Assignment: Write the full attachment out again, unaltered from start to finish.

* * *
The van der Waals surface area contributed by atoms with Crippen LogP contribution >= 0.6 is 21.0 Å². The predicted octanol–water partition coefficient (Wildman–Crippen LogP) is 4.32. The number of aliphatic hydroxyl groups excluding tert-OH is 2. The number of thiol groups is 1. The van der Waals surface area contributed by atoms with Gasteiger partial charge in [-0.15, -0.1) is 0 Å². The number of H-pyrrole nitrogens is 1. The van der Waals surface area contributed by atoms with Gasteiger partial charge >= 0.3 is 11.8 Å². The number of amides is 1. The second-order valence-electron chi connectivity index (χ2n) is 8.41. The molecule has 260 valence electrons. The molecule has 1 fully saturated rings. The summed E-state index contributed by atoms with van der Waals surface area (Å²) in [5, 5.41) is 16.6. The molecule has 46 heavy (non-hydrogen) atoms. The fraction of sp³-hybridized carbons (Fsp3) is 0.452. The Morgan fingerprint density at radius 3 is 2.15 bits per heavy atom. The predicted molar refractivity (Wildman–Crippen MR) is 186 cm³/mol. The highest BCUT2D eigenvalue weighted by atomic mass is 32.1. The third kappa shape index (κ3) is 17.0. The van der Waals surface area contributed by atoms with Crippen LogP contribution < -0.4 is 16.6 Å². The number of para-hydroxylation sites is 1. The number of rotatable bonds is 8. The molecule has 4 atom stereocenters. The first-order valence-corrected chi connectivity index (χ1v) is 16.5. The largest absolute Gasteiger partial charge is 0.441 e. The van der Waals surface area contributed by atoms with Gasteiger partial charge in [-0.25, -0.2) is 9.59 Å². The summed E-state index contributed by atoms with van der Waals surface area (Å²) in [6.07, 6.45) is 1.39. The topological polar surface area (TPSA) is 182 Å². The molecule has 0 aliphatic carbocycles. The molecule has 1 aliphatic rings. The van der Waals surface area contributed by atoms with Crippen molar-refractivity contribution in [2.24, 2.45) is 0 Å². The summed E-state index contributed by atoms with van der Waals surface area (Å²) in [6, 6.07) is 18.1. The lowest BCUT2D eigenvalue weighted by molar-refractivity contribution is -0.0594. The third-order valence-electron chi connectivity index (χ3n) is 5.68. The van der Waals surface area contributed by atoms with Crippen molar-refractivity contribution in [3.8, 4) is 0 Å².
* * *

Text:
The van der Waals surface area contributed by atoms with Crippen LogP contribution >= 0.6 is 21.0 Å². The predicted octanol–water partition coefficient (Wildman–Crippen LogP) is 4.32. The number of aliphatic hydroxyl groups excluding tert-OH is 2. The number of thiol groups is 1. The van der Waals surface area contributed by atoms with Gasteiger partial charge in [-0.15, -0.1) is 0 Å². The number of H-pyrrole nitrogens is 1. The van der Waals surface area contributed by atoms with Gasteiger partial charge >= 0.3 is 11.8 Å². The number of amides is 1. The second-order valence-electron chi connectivity index (χ2n) is 8.41. The molecule has 260 valence electrons. The molecule has 1 fully saturated rings. The summed E-state index contributed by atoms with van der Waals surface area (Å²) in [5, 5.41) is 16.6. The molecule has 46 heavy (non-hydrogen) atoms. The fraction of sp³-hybridized carbons (Fsp3) is 0.452. The Morgan fingerprint density at radius 3 is 2.15 bits per heavy atom. The predicted molar refractivity (Wildman–Crippen MR) is 186 cm³/mol. The highest BCUT2D eigenvalue weighted by atomic mass is 32.1. The third kappa shape index (κ3) is 17.0. The van der Waals surface area contributed by atoms with Crippen LogP contribution < -0.4 is 16.6 Å². The number of para-hydroxylation sites is 1. The number of rotatable bonds is 8. The molecule has 4 atom stereocenters. The first-order valence-corrected chi connectivity index (χ1v) is 16.5. The largest absolute Gasteiger partial charge is 0.441 e. The van der Waals surface area contributed by atoms with Gasteiger partial charge in [-0.25, -0.2) is 9.59 Å². The summed E-state index contributed by atoms with van der Waals surface area (Å²) in [6.07, 6.45) is 1.39. The topological polar surface area (TPSA) is 182 Å². The molecule has 0 aliphatic carbocycles. The molecule has 1 aliphatic rings. The van der Waals surface area contributed by atoms with Crippen molar-refractivity contribution in [2.24, 2.45) is 0 Å². The summed E-state index contributed by atoms with van der Waals surface area (Å²) in [6, 6.07) is 18.1. The lowest BCUT2D eigenvalue weighted by molar-refractivity contribution is -0.0594. The third-order valence-electron chi connectivity index (χ3n) is 5.68. The van der Waals surface area contributed by atoms with Crippen molar-refractivity contribution in [3.8, 4) is 0 Å².